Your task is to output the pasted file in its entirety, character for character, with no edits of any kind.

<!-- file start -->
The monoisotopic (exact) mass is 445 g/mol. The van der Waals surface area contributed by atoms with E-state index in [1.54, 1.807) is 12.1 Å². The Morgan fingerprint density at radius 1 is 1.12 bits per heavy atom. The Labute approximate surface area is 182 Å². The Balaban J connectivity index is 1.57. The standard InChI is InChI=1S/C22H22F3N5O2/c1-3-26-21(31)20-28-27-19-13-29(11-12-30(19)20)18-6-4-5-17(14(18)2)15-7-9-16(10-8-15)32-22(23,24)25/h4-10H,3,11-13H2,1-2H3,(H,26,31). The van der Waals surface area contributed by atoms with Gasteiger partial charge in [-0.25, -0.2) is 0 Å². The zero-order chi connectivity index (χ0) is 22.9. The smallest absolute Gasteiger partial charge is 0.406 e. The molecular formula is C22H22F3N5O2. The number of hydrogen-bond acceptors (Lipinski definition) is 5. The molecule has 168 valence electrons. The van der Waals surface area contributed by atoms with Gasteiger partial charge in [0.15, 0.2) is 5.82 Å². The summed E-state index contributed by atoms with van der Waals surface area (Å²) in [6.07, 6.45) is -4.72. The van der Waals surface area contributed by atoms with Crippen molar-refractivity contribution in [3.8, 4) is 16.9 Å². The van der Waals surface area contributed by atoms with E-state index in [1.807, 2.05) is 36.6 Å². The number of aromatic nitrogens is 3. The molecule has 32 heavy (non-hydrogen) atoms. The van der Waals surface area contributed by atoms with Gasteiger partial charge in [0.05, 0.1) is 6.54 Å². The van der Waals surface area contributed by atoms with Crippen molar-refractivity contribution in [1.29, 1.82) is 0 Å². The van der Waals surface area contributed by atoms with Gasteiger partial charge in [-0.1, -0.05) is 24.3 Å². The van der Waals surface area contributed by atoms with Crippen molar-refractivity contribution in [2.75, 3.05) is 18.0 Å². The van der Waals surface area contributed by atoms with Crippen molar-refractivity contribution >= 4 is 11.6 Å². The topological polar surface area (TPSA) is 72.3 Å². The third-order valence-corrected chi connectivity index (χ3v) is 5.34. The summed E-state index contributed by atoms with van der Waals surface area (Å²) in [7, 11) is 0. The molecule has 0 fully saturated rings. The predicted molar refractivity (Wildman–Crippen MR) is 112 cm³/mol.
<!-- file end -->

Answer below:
The monoisotopic (exact) mass is 445 g/mol. The van der Waals surface area contributed by atoms with E-state index in [1.54, 1.807) is 12.1 Å². The Morgan fingerprint density at radius 1 is 1.12 bits per heavy atom. The Labute approximate surface area is 182 Å². The Balaban J connectivity index is 1.57. The standard InChI is InChI=1S/C22H22F3N5O2/c1-3-26-21(31)20-28-27-19-13-29(11-12-30(19)20)18-6-4-5-17(14(18)2)15-7-9-16(10-8-15)32-22(23,24)25/h4-10H,3,11-13H2,1-2H3,(H,26,31). The van der Waals surface area contributed by atoms with Gasteiger partial charge in [-0.25, -0.2) is 0 Å². The zero-order chi connectivity index (χ0) is 22.9. The smallest absolute Gasteiger partial charge is 0.406 e. The molecular formula is C22H22F3N5O2. The number of hydrogen-bond acceptors (Lipinski definition) is 5. The molecule has 168 valence electrons. The van der Waals surface area contributed by atoms with Gasteiger partial charge in [0.15, 0.2) is 5.82 Å². The summed E-state index contributed by atoms with van der Waals surface area (Å²) in [6.07, 6.45) is -4.72. The van der Waals surface area contributed by atoms with Crippen molar-refractivity contribution in [3.8, 4) is 16.9 Å². The van der Waals surface area contributed by atoms with E-state index in [1.807, 2.05) is 36.6 Å². The number of aromatic nitrogens is 3. The molecule has 32 heavy (non-hydrogen) atoms. The van der Waals surface area contributed by atoms with Gasteiger partial charge in [0.05, 0.1) is 6.54 Å². The van der Waals surface area contributed by atoms with Crippen molar-refractivity contribution in [1.29, 1.82) is 0 Å². The van der Waals surface area contributed by atoms with Gasteiger partial charge in [-0.1, -0.05) is 24.3 Å². The van der Waals surface area contributed by atoms with Crippen molar-refractivity contribution in [2.75, 3.05) is 18.0 Å². The van der Waals surface area contributed by atoms with Crippen molar-refractivity contribution >= 4 is 11.6 Å². The topological polar surface area (TPSA) is 72.3 Å². The third-order valence-corrected chi connectivity index (χ3v) is 5.34. The summed E-state index contributed by atoms with van der Waals surface area (Å²) in [7, 11) is 0. The molecule has 0 fully saturated rings. The predicted molar refractivity (Wildman–Crippen MR) is 112 cm³/mol.